Several decades ago, the most common ways of thinking about problems of poor people in low-income countries involved ideas like the "poverty trap" and the "dual economy." The "poverty trap" was the idea low-income countries were close to subsistence, so it was hard for them to save and make the investments that would lead to long-term growth. The "dual economy" idea was that low-income countries had both traditional and a modern parts of their economy, but the traditional part had large numbers of subsistence-level workers. Thus, if or when the modern part of the economy expanded, it could draw on this large pool of subsistence level workers and so there was no economic pressure for subsistence wages to rise. In either case, a common policy prescription was that low-income countries needed a big infusion of capital, probably from a source like the World Bank, to jump-start their economies into growth.
These older theories of economic development captured some elements of global poverty, but in many of their details and implications have proved unsatisfactory for the modern world. (Here's an essay on "poverty trap" thinking, and another on "dual economy" thinking.) For example, it turns out that low-income countries often do have sufficient saving to make investments in the future. Also, in a globalizing economy, flows of private investment capital along with remittances sent back home from emigrants far outstrip official development assistance. Moreover, there have clearly been success stories in which some low-income countries have escaped the poverty trap and the dual economy and moved to rapid growth, including China, India, other nations of east Asia, Botswana, and so on.
Of course, it remains important that low-income countries avoid strangling their own economies with macroeconomic mismanagement, overregulation, or corruption. But a main focus of thinking about economic development shifted from how to funnel more resources to these countries to what kind of assistance would be most effective for the lives of the poor. The 2019 Nobel prize in economics was awarded “for their experimental approach to alleviating global poverty” to Abhijit Banerjee, Esther Duflo, and Michael Kremer. To understand the work, the Nobel committee publishes two useful starting points: a "Popular Science" easy-to-read overview called "Research to help the world’s poor," and a longer and more detailed"Scientific Background" essay on "Understanding Development and Poverty Alleviation."
In thinking about the power of their research, it's perhaps useful to hearken back to long-ago discussions of basic science experiments. For example, back in 1881 Louis Pasteur wanted to test his vaccine for sheep anthrax. He exposed 50 sheep to anthrax. Of those 50, half chosen at random had been vaccinated. The vaccinated sheep lived and others died.
Social scientists have in some cases been able to use randomized trials in the past. As one recent example, the state of Oregon wanted to expand Medicaid coverage back in 2008, but it only had funding to cover an additional 10,000 people. It chose those people through a lottery, and thus set up an experiment about how having health insurance affected the health and finances of the working poor (for discussions of some results, see here and here). In other cases, when certain charter high schools are oversubscribed and use a lottery to choose students, it sets up a random experiment for comparing students who gained admission to those schools with those who did not.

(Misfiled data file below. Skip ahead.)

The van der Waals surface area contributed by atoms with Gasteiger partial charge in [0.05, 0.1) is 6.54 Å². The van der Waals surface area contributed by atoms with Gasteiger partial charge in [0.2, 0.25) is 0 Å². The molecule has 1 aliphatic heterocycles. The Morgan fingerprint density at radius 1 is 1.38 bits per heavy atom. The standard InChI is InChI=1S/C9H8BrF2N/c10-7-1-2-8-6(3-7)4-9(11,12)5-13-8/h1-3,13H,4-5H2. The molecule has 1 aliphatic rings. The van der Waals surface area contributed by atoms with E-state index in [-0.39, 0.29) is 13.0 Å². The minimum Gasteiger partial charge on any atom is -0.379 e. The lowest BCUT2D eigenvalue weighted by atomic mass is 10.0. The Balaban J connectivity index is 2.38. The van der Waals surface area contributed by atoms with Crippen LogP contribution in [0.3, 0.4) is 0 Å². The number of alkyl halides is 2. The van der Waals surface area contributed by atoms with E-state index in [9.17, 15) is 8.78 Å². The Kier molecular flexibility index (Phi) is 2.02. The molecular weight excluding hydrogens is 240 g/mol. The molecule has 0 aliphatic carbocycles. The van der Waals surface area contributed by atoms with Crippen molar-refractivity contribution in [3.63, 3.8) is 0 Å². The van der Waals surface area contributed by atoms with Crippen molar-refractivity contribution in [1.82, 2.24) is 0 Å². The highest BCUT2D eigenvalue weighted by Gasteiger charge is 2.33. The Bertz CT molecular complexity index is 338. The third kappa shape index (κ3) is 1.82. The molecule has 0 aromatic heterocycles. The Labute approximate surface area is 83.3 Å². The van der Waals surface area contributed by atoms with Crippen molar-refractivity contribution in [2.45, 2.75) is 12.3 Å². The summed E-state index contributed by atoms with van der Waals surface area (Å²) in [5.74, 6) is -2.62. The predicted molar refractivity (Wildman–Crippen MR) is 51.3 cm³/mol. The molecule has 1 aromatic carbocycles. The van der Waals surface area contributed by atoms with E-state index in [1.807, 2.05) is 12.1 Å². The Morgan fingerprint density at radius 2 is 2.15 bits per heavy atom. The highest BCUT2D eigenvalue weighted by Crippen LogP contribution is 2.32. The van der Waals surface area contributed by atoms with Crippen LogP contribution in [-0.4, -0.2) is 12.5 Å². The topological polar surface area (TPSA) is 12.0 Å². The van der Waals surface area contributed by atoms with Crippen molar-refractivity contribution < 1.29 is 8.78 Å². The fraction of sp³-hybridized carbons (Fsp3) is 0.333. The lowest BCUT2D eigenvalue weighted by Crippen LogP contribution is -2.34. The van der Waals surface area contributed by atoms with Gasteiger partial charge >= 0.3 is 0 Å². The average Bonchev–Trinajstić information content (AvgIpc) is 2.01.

The 2019 laureates took this ideas of social science experiments and brought it to issues of poverty and economic development. They went to India and Kenya and low-income countries around the world. They arranged with state and local governments to carry out experiments where, say, 200 villages would be selected, and then 100 of those villages at random would receive a certain policy intervention. Just dealing with the logistics of making this happen--for different interventions, in different places--would deserve a Nobel prize by itself.
Many of the individual experiments focus on quite specific policies. However, as a number of these experimental results accumulate, broader lessons become clear. For example, consider the question of how to improve educational outcomes in low-income countries. Is the problem a lack of textbooks? A lack of lunches? Absent teachers? Low-quality teachers? Irregular student attendance? An overly rigid curriculum? A lack of lights at home that make it hard for students to study? Once you start thinking along these lines, you can think about randomized experiments that address each of these factors and others, separately and in various combinations. From the Nobel committee's "Popular Science Background":
Kremer and his colleagues took a large number of schools that needed considerable support and randomly divided them into different groups. The schools in these groups all received extra resources, but in different forms and at different times. In one study, one group was given more textbooks, while another study examined free school meals. Because chance determined which school got what, there were no average differences between the different groups at the start of the experiment. The researchers could thus credibly link later differences in learning outcomes to the various forms of support. The experiments showed that neither more textbooks nor free school meals made any difference to learning outcomes. If the textbooks had any positive effect, it only applied to the very best pupils.
Later field experiments have shown that the primary problem in many low-income countries is not a lack of resources. Instead, the biggest problem is that teaching is not sufficiently adapted to the pupils’ needs. In the first of these experiments, Banerjee, Duflo et al. studied remedial tutoring programmes for pupils in two Indian cities. Schools in Mumbai and Vadodara were given access to new teaching assistants who would support children with special needs. These schools were ingeniously and randomly placed in different groups, allowing the researchers to credibly measure the effects of teaching assistants. The experiment clearly showed that help targeting the weakest pupils was an effective measure in the short and medium term.